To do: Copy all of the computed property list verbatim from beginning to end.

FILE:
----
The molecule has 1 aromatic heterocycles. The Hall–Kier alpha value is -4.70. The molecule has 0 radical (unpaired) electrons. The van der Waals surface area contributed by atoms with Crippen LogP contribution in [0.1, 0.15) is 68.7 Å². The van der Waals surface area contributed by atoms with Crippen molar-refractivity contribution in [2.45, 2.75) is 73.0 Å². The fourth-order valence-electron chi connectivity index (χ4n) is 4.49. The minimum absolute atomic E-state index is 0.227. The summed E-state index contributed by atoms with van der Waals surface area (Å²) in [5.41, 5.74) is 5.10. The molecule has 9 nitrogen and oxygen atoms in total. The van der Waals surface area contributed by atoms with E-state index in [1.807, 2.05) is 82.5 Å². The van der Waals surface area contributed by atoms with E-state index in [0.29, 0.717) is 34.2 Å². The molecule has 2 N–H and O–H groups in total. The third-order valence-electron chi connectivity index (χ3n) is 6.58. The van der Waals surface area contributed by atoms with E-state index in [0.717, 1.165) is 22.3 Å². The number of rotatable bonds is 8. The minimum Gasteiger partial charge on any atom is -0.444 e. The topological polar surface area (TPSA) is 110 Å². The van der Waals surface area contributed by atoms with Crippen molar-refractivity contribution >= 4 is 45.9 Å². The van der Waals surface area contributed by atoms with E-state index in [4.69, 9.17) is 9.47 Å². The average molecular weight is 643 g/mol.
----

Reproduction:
The molecule has 1 aromatic heterocycles. The Hall–Kier alpha value is -4.70. The molecule has 0 radical (unpaired) electrons. The van der Waals surface area contributed by atoms with Crippen LogP contribution in [0.1, 0.15) is 68.7 Å². The van der Waals surface area contributed by atoms with Crippen molar-refractivity contribution in [2.45, 2.75) is 73.0 Å². The fourth-order valence-electron chi connectivity index (χ4n) is 4.49. The minimum absolute atomic E-state index is 0.227. The summed E-state index contributed by atoms with van der Waals surface area (Å²) in [5.41, 5.74) is 5.10. The molecule has 9 nitrogen and oxygen atoms in total. The van der Waals surface area contributed by atoms with E-state index in [1.807, 2.05) is 82.5 Å². The van der Waals surface area contributed by atoms with E-state index in [0.29, 0.717) is 34.2 Å². The molecule has 2 N–H and O–H groups in total. The third-order valence-electron chi connectivity index (χ3n) is 6.58. The van der Waals surface area contributed by atoms with E-state index in [0.717, 1.165) is 22.3 Å². The number of rotatable bonds is 8. The minimum Gasteiger partial charge on any atom is -0.444 e. The topological polar surface area (TPSA) is 110 Å². The van der Waals surface area contributed by atoms with Crippen molar-refractivity contribution >= 4 is 45.9 Å². The van der Waals surface area contributed by atoms with E-state index in [4.69, 9.17) is 9.47 Å². The average molecular weight is 643 g/mol.